Friday, August 24, 2007

Hard? Easy? Why? Your own TV Channel on the internet?

So, now that everybody has tv cameras and downloads their most intimate or most pointless thoughts onto the internet in video format...has any of my fellow Chicago theatre bloggers thought about their own Internet Video Show? How would you want to do it? What would be the content? How "professional" would you want it to look? Slick or Immediate? Literary or visual?

Would you want to find a way to bring your stories online? How different would it be than say theatre that you produce? Would it accompany your theatrical exercise or supplant it?

Is there any difference between a virtual theater production and TV? If Chicagoans knew that you were going to post video of a production online would they bother to show up to the live event? Would the black box spaces across out town instead turn into internet video studios?

And since so many of us aren't making a living doing the theatre thing, is there a difference between youtube and theatre aside from the obvious immediacy of the actor?

I am wondering, if more people will see it, if you communicate to more individuals online than in the theatrical space? Who outthere thinks that is enough impetus to turn a large bedroom in there home into a studio and just broadcast their plays online?

3 comments:

Paul Rekk said...

I was talking to my roommate the other night about the popularity/respect cycles of art, and internet art (which describes a ridiculously huge spectrum) seems to be in that early experimental stage where people are just now really exploring their options. We're gonna see a lot of neat stuff coming from the Webbernets from this point on, and I can see it being respected as the/a dominant art form in about 25 years. (For the record, I think television's on the cusp of a renaissance that'll put it in a similar position in the space between.)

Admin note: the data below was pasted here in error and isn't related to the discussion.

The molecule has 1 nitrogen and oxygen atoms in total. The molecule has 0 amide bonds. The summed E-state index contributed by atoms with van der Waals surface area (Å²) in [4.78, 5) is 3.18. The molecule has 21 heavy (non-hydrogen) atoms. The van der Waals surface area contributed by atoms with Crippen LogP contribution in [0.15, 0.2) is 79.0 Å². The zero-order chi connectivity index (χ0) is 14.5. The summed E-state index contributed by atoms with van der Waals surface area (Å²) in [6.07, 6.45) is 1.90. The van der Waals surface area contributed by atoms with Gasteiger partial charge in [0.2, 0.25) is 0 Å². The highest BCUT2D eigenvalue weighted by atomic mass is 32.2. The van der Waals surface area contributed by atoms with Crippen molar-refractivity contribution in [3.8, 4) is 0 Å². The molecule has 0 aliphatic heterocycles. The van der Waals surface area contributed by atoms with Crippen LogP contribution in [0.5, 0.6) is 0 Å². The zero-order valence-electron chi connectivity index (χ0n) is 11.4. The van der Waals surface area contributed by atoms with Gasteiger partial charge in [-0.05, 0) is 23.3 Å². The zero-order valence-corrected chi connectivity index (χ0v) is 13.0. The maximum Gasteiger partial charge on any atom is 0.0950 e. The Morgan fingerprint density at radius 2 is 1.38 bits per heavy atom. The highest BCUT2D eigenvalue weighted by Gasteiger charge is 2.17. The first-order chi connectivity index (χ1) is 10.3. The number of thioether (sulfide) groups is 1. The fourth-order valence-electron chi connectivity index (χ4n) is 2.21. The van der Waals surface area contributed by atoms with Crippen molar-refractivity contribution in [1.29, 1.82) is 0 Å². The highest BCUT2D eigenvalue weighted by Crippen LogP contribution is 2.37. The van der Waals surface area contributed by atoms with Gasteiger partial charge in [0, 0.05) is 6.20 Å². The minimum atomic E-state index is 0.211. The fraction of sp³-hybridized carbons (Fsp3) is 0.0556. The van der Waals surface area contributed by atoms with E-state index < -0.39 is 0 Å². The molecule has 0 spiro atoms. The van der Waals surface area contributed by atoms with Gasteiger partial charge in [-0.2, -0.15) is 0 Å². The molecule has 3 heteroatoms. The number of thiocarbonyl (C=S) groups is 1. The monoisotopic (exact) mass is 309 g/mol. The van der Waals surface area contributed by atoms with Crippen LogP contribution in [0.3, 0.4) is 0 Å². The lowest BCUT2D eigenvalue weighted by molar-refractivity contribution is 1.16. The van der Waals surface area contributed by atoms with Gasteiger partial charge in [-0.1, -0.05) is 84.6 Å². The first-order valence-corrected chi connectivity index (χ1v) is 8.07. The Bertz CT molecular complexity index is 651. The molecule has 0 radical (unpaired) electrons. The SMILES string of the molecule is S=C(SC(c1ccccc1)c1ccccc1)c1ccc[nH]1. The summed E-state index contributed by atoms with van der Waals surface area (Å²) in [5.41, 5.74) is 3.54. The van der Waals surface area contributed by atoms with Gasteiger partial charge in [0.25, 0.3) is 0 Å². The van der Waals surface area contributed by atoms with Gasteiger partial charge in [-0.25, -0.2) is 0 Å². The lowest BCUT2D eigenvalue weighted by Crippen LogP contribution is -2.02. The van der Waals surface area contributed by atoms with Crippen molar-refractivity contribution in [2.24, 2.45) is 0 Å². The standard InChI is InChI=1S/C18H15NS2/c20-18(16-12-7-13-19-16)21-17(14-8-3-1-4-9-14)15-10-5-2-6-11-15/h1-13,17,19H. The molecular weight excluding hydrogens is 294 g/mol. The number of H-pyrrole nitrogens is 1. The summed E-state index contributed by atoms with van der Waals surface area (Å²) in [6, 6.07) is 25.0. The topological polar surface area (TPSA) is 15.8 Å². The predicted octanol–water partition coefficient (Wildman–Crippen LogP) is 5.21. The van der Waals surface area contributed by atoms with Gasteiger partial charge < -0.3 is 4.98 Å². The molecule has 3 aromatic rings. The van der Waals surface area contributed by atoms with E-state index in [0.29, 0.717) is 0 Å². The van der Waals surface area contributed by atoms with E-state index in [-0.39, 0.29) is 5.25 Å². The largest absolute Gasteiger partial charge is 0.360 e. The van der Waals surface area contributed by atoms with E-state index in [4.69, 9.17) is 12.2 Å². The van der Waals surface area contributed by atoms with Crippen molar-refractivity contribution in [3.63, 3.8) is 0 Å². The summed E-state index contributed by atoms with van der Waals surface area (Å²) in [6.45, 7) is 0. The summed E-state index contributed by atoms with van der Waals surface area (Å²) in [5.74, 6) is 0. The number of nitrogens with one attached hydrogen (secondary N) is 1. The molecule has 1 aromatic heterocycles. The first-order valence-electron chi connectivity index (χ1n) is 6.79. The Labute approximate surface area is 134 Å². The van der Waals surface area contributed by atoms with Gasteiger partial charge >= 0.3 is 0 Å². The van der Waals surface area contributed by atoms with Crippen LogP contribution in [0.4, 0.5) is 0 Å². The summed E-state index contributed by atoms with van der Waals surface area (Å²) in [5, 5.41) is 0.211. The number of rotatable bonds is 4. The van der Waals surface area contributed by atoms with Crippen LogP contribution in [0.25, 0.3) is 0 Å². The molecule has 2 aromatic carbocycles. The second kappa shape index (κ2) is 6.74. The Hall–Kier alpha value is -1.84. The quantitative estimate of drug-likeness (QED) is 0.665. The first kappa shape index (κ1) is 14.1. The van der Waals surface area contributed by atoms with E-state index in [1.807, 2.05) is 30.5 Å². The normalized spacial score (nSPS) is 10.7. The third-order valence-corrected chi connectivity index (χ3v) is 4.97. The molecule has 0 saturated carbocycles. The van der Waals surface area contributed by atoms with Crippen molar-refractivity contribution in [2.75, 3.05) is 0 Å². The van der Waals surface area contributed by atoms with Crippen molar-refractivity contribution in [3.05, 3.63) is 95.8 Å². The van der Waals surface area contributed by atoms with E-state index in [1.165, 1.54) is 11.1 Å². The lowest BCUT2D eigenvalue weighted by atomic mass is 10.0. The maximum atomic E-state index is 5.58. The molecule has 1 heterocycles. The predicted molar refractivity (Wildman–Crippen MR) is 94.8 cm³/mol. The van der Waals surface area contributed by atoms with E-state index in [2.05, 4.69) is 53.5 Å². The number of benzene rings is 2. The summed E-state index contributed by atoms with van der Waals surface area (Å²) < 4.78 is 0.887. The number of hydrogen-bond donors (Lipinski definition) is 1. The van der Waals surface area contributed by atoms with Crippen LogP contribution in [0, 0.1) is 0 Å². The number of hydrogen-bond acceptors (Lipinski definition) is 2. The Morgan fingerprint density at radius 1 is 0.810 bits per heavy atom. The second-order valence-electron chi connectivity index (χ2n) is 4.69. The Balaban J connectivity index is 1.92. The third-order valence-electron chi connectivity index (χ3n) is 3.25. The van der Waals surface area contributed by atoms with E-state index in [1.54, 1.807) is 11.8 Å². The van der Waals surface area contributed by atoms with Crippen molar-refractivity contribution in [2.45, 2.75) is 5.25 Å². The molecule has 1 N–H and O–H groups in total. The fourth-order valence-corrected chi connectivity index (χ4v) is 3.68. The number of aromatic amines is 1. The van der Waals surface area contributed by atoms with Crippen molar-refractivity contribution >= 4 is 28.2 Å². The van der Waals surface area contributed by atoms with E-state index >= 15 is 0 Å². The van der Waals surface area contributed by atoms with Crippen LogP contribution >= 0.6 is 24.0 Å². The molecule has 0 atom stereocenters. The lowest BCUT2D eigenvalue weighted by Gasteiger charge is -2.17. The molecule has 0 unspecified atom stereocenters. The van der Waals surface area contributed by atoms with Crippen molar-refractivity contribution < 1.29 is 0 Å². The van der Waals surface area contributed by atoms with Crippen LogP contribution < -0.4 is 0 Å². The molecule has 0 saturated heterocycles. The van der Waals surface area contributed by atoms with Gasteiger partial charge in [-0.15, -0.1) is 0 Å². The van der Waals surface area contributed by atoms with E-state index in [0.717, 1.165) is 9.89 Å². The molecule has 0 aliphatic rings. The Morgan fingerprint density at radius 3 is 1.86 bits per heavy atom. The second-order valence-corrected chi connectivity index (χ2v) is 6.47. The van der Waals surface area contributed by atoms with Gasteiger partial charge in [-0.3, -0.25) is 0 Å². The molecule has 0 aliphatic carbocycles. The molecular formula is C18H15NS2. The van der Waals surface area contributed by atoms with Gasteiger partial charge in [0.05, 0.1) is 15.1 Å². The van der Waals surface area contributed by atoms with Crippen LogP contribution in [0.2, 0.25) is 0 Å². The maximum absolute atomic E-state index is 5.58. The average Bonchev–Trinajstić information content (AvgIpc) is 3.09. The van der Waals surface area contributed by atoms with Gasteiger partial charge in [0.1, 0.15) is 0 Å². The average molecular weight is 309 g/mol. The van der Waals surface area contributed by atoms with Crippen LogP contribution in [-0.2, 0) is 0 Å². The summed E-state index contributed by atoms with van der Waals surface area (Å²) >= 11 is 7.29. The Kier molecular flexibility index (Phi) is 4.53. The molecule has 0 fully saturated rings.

Personally, I just don't take much interest in [creating] it, but that could be a lack of know-how as well. I don't think it can effectively convey the immediacy of a good theatrical experience, or at least not in the same manner, so I can't see internet-broadcast theatre becoming a hit. Online theatre would have to provide something unavailable in person -- for which the potential is certainly there -- in order to make up for everything we lose.

Devilvet said...

I wouldn't even say 25 years. So long as the govt doesn't stick its nose in and impose limitations...i think most people will be using the internet for their primary entertainment in less than 5 years. The only thing saving TV right now is HD and blackout restrictions when it comes to sporting events.

If I could watch the white soxs live on my computer (cant due to cable tv blackout restriction) I might not even have a tv.

Paul Rekk said...

Oh, totally. Even 5 might be a bit much...

My estimate was more geared towards when online art (as opposed to TV or music transferred over the web) is taken seriously as an art form -- kind of like art cinema's heyday in the 60s.